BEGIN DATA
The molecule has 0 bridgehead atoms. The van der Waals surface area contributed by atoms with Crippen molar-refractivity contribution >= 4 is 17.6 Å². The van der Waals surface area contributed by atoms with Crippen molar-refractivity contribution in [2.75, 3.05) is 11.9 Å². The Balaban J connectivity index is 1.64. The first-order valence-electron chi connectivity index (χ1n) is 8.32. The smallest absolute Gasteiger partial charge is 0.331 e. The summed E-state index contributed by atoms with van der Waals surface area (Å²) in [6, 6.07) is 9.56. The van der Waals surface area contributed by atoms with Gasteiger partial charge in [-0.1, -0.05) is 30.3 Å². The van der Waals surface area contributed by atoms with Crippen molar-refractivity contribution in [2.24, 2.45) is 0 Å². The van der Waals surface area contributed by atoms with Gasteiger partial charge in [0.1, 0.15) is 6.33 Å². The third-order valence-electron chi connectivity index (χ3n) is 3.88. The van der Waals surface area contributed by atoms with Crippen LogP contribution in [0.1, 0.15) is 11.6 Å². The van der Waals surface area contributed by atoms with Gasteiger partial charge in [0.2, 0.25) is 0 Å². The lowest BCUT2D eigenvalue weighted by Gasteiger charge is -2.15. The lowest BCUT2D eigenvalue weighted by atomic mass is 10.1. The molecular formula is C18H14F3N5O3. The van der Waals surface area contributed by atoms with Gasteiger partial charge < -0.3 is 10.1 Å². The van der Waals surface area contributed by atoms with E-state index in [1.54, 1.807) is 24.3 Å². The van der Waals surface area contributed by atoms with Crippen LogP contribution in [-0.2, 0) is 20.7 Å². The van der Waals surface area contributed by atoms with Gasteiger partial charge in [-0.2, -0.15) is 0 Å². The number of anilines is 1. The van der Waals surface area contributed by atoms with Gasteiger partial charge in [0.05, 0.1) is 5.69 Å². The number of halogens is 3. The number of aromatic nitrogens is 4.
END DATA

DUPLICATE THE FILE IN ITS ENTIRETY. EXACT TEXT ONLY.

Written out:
The molecule has 0 bridgehead atoms. The van der Waals surface area contributed by atoms with Crippen molar-refractivity contribution >= 4 is 17.6 Å². The van der Waals surface area contributed by atoms with Crippen molar-refractivity contribution in [2.75, 3.05) is 11.9 Å². The Balaban J connectivity index is 1.64. The first-order valence-electron chi connectivity index (χ1n) is 8.32. The smallest absolute Gasteiger partial charge is 0.331 e. The summed E-state index contributed by atoms with van der Waals surface area (Å²) in [6, 6.07) is 9.56. The van der Waals surface area contributed by atoms with Gasteiger partial charge in [-0.1, -0.05) is 30.3 Å². The van der Waals surface area contributed by atoms with Crippen molar-refractivity contribution in [2.24, 2.45) is 0 Å². The van der Waals surface area contributed by atoms with Gasteiger partial charge in [0.1, 0.15) is 6.33 Å². The third-order valence-electron chi connectivity index (χ3n) is 3.88. The van der Waals surface area contributed by atoms with Crippen LogP contribution in [0.1, 0.15) is 11.6 Å². The van der Waals surface area contributed by atoms with Gasteiger partial charge in [0.2, 0.25) is 0 Å². The lowest BCUT2D eigenvalue weighted by Gasteiger charge is -2.15. The lowest BCUT2D eigenvalue weighted by atomic mass is 10.1. The molecular formula is C18H14F3N5O3. The van der Waals surface area contributed by atoms with Gasteiger partial charge < -0.3 is 10.1 Å². The van der Waals surface area contributed by atoms with E-state index in [1.54, 1.807) is 24.3 Å². The van der Waals surface area contributed by atoms with Crippen LogP contribution in [-0.2, 0) is 20.7 Å². The van der Waals surface area contributed by atoms with Gasteiger partial charge in [-0.2, -0.15) is 0 Å². The number of anilines is 1. The van der Waals surface area contributed by atoms with Gasteiger partial charge in [0.05, 0.1) is 5.69 Å². The number of halogens is 3. The number of aromatic nitrogens is 4.